NATIONAL HARBOR: Cheap grey-market missiles and commercially available radar kits are forcing the Marines to reinvent amphibious warfare for the 21st century. The new Corps concept, Expeditionary Force 21, predicts long-range threats will force the fleet to stay at least 65 nautical miles offshore, a dozen times the distance that existing Marine amphibious vehicles are… Keep reading →
[UPDATED April 8 with more rail gun & laser detail from Rear Adm. Klunder] NATIONAL HARBOUR: 23 pounds ain’t heavy. But it sure hurts when it hits you going at seven times the speed of sound. That’s what a prototype Navy weapon called a “rail gun” can do, and it does it without a single… Keep reading →
The Navy, is, hands down, the service in the best shape for 2014. Every act of belligerent idiocy from Beijing – and there’ve been a lot of them lately – makes the Navy budget an easier sell. In stark contrast to the Army, the Navy has the central role in the new Pacific-focused strategy, a high-tech threat… Keep reading →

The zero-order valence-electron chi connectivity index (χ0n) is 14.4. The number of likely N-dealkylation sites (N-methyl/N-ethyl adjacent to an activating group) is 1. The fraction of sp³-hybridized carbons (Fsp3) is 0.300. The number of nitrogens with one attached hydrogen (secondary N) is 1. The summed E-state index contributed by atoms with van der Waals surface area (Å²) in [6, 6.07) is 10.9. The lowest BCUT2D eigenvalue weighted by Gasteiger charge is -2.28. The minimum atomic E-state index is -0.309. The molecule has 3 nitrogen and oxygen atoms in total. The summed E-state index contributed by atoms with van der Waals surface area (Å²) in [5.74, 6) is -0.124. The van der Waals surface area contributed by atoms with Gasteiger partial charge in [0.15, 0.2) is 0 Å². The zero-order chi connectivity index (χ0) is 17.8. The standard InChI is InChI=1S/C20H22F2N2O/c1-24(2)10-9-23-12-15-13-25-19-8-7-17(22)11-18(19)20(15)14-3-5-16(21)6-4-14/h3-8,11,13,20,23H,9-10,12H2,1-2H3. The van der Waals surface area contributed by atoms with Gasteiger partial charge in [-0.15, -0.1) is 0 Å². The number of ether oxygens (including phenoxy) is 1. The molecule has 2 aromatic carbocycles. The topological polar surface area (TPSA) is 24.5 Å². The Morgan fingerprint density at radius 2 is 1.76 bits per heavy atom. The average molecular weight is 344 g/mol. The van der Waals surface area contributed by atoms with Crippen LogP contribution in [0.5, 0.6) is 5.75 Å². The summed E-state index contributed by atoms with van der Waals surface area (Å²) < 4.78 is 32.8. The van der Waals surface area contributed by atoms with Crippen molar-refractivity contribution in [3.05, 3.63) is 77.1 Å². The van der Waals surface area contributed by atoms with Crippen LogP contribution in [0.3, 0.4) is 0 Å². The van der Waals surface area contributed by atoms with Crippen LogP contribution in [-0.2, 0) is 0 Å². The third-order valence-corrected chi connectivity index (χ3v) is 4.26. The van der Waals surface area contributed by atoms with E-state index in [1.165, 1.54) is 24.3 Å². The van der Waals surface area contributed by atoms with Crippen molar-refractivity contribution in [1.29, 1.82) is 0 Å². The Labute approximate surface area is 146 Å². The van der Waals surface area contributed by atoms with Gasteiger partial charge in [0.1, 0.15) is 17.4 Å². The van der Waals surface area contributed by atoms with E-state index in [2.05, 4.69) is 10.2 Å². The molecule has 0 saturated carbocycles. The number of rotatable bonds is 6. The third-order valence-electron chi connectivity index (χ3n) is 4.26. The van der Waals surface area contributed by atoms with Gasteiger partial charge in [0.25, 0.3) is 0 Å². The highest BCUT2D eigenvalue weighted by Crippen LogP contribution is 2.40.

WASHINGTON: Full speed ahead and damn the drawdown — that’s the confident note that the Navy’s top admiral struck today.
“We’re not downsizing, we’re growing,” declared Adm. Jonathan Greenert, the Chief of Naval Operations, at the National Press Club. “The ship count is going up and the number of people is going up.” Keep reading →
The first of the Navy’s new catamaran transports, the Joint High Speed Vessel Spearhead, has completed its acceptance trials, builder Austal and the Naval Sea Systems Command announced last week.
Derived from an Australian-built commercial ferry that the US leased to experiment with, the twin-hulled JHSV is a smaller, cheaper, unarmed sibling of the triple-hulled General Dynamics Littoral Combat Ship design, also built in the Austal yards in Mobile, Ala.; Austal is an Australian company. (There is also a very different LCS variant built by Lockheed Martin and Marinette Marine in Wisconsin). The unusual catamaran-like design of both ships is intended to reduce drag by giving them the narrowest possible cross-section in the water, yet without reducing stability. Keep reading →